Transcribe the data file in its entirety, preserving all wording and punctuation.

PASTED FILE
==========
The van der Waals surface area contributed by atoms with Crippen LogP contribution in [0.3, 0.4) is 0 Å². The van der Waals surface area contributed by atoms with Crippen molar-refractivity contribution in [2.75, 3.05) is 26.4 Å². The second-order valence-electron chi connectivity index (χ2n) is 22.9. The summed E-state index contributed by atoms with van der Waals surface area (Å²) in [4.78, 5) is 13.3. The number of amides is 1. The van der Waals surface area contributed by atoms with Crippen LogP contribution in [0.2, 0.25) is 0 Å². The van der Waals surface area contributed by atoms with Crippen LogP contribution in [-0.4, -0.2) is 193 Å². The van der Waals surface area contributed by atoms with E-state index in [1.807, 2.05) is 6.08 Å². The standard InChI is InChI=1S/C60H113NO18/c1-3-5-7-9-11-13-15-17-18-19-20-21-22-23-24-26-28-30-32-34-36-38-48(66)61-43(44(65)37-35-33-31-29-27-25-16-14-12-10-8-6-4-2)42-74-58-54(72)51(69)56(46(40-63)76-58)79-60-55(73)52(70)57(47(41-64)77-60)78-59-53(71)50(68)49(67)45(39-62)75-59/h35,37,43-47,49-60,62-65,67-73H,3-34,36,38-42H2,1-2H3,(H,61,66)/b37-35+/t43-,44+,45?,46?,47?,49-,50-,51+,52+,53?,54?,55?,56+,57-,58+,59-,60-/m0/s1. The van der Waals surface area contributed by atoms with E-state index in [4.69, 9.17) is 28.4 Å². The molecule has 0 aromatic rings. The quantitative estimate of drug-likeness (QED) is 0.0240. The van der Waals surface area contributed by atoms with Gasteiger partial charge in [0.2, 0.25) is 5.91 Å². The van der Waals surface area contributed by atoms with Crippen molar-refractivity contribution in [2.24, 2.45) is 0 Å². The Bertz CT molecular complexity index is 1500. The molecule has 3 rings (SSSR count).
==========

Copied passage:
The van der Waals surface area contributed by atoms with Crippen LogP contribution in [0.3, 0.4) is 0 Å². The van der Waals surface area contributed by atoms with Crippen molar-refractivity contribution in [2.75, 3.05) is 26.4 Å². The second-order valence-electron chi connectivity index (χ2n) is 22.9. The summed E-state index contributed by atoms with van der Waals surface area (Å²) in [4.78, 5) is 13.3. The number of amides is 1. The van der Waals surface area contributed by atoms with Crippen LogP contribution in [0.2, 0.25) is 0 Å². The van der Waals surface area contributed by atoms with Crippen LogP contribution in [-0.4, -0.2) is 193 Å². The van der Waals surface area contributed by atoms with E-state index in [1.807, 2.05) is 6.08 Å². The standard InChI is InChI=1S/C60H113NO18/c1-3-5-7-9-11-13-15-17-18-19-20-21-22-23-24-26-28-30-32-34-36-38-48(66)61-43(44(65)37-35-33-31-29-27-25-16-14-12-10-8-6-4-2)42-74-58-54(72)51(69)56(46(40-63)76-58)79-60-55(73)52(70)57(47(41-64)77-60)78-59-53(71)50(68)49(67)45(39-62)75-59/h35,37,43-47,49-60,62-65,67-73H,3-34,36,38-42H2,1-2H3,(H,61,66)/b37-35+/t43-,44+,45?,46?,47?,49-,50-,51+,52+,53?,54?,55?,56+,57-,58+,59-,60-/m0/s1. The van der Waals surface area contributed by atoms with E-state index in [4.69, 9.17) is 28.4 Å². The molecule has 0 aromatic rings. The quantitative estimate of drug-likeness (QED) is 0.0240. The van der Waals surface area contributed by atoms with Gasteiger partial charge in [0.2, 0.25) is 5.91 Å². The van der Waals surface area contributed by atoms with Crippen molar-refractivity contribution in [2.24, 2.45) is 0 Å². The Bertz CT molecular complexity index is 1500. The molecule has 3 rings (SSSR count).